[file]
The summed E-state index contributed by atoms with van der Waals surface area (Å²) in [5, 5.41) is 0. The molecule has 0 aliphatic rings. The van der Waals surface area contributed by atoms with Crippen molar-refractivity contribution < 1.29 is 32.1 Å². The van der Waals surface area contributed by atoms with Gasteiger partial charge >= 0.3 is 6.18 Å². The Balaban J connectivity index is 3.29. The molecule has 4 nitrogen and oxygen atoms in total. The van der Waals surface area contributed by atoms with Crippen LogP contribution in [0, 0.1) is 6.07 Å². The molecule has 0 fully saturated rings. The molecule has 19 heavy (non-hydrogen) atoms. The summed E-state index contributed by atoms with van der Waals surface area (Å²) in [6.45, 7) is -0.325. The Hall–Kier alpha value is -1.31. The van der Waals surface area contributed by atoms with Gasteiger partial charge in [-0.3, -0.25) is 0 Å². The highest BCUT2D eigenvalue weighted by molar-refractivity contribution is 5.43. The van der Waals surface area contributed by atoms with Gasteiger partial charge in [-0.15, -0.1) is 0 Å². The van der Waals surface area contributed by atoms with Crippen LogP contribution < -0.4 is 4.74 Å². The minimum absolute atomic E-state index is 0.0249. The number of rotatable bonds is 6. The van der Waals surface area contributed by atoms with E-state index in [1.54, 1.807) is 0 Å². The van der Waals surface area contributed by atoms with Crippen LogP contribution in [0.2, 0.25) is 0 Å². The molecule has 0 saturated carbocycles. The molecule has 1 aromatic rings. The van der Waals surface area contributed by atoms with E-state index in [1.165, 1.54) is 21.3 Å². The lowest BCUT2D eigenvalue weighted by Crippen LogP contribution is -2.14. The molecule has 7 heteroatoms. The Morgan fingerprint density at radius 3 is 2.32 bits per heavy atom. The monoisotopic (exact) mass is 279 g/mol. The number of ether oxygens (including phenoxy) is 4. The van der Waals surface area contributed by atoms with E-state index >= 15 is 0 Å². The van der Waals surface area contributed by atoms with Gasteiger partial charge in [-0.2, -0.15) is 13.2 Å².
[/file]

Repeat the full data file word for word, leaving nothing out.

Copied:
The summed E-state index contributed by atoms with van der Waals surface area (Å²) in [5, 5.41) is 0. The molecule has 0 aliphatic rings. The van der Waals surface area contributed by atoms with Crippen molar-refractivity contribution < 1.29 is 32.1 Å². The van der Waals surface area contributed by atoms with Gasteiger partial charge >= 0.3 is 6.18 Å². The Balaban J connectivity index is 3.29. The molecule has 4 nitrogen and oxygen atoms in total. The van der Waals surface area contributed by atoms with Crippen LogP contribution in [0, 0.1) is 6.07 Å². The molecule has 0 fully saturated rings. The molecule has 19 heavy (non-hydrogen) atoms. The summed E-state index contributed by atoms with van der Waals surface area (Å²) in [6.45, 7) is -0.325. The Hall–Kier alpha value is -1.31. The van der Waals surface area contributed by atoms with Gasteiger partial charge in [-0.3, -0.25) is 0 Å². The highest BCUT2D eigenvalue weighted by molar-refractivity contribution is 5.43. The van der Waals surface area contributed by atoms with Gasteiger partial charge in [-0.15, -0.1) is 0 Å². The van der Waals surface area contributed by atoms with Crippen LogP contribution < -0.4 is 4.74 Å². The minimum absolute atomic E-state index is 0.0249. The number of rotatable bonds is 6. The van der Waals surface area contributed by atoms with E-state index in [1.54, 1.807) is 0 Å². The van der Waals surface area contributed by atoms with Crippen LogP contribution in [0.2, 0.25) is 0 Å². The molecule has 0 saturated carbocycles. The molecule has 1 aromatic rings. The van der Waals surface area contributed by atoms with E-state index in [1.165, 1.54) is 21.3 Å². The lowest BCUT2D eigenvalue weighted by Crippen LogP contribution is -2.14. The molecule has 7 heteroatoms. The Morgan fingerprint density at radius 3 is 2.32 bits per heavy atom. The monoisotopic (exact) mass is 279 g/mol. The number of ether oxygens (including phenoxy) is 4. The van der Waals surface area contributed by atoms with E-state index >= 15 is 0 Å². The van der Waals surface area contributed by atoms with Gasteiger partial charge in [-0.2, -0.15) is 13.2 Å².